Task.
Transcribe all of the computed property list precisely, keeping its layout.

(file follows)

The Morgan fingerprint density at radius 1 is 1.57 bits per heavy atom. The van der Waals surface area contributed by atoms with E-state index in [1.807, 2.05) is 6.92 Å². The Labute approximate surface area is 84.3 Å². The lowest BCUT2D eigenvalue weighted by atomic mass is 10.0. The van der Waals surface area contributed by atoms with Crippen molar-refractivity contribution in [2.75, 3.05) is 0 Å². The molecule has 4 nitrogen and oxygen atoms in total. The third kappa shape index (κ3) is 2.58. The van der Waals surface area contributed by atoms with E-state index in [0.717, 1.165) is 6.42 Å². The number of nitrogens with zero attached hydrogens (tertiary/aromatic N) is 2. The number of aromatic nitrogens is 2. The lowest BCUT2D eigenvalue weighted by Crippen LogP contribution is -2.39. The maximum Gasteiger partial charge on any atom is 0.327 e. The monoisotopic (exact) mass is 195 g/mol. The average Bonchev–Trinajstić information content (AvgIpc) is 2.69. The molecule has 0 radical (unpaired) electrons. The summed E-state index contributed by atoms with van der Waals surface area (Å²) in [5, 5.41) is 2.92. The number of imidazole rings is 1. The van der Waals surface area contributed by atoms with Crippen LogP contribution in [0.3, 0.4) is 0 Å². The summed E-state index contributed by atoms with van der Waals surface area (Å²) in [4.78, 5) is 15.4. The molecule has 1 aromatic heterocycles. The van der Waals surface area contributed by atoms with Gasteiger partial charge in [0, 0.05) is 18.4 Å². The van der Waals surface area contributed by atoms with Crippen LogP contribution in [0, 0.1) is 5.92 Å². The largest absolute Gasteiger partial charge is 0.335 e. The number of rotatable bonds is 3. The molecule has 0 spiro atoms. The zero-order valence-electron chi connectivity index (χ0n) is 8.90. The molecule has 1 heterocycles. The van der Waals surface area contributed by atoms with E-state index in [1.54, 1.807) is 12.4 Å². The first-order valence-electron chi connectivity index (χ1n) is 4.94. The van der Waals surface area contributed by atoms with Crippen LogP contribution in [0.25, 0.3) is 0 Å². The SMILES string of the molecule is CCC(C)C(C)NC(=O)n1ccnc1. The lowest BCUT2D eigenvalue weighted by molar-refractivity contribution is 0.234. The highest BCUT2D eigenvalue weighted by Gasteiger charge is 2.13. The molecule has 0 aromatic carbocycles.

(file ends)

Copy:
The Morgan fingerprint density at radius 1 is 1.57 bits per heavy atom. The van der Waals surface area contributed by atoms with E-state index in [1.807, 2.05) is 6.92 Å². The Labute approximate surface area is 84.3 Å². The lowest BCUT2D eigenvalue weighted by atomic mass is 10.0. The van der Waals surface area contributed by atoms with Crippen molar-refractivity contribution in [2.75, 3.05) is 0 Å². The molecule has 4 nitrogen and oxygen atoms in total. The third kappa shape index (κ3) is 2.58. The van der Waals surface area contributed by atoms with E-state index in [0.717, 1.165) is 6.42 Å². The number of nitrogens with zero attached hydrogens (tertiary/aromatic N) is 2. The number of aromatic nitrogens is 2. The lowest BCUT2D eigenvalue weighted by Crippen LogP contribution is -2.39. The maximum Gasteiger partial charge on any atom is 0.327 e. The monoisotopic (exact) mass is 195 g/mol. The average Bonchev–Trinajstić information content (AvgIpc) is 2.69. The molecule has 0 radical (unpaired) electrons. The summed E-state index contributed by atoms with van der Waals surface area (Å²) in [5, 5.41) is 2.92. The number of imidazole rings is 1. The van der Waals surface area contributed by atoms with Crippen LogP contribution in [0.3, 0.4) is 0 Å². The summed E-state index contributed by atoms with van der Waals surface area (Å²) in [4.78, 5) is 15.4. The molecule has 1 aromatic heterocycles. The van der Waals surface area contributed by atoms with Gasteiger partial charge in [0, 0.05) is 18.4 Å². The van der Waals surface area contributed by atoms with Crippen LogP contribution in [0, 0.1) is 5.92 Å². The largest absolute Gasteiger partial charge is 0.335 e. The number of rotatable bonds is 3. The molecule has 0 spiro atoms. The zero-order valence-electron chi connectivity index (χ0n) is 8.90. The molecule has 1 heterocycles. The van der Waals surface area contributed by atoms with E-state index in [1.54, 1.807) is 12.4 Å². The first-order valence-electron chi connectivity index (χ1n) is 4.94. The van der Waals surface area contributed by atoms with Crippen LogP contribution in [0.25, 0.3) is 0 Å². The SMILES string of the molecule is CCC(C)C(C)NC(=O)n1ccnc1. The lowest BCUT2D eigenvalue weighted by molar-refractivity contribution is 0.234. The highest BCUT2D eigenvalue weighted by Gasteiger charge is 2.13. The molecule has 0 aromatic carbocycles.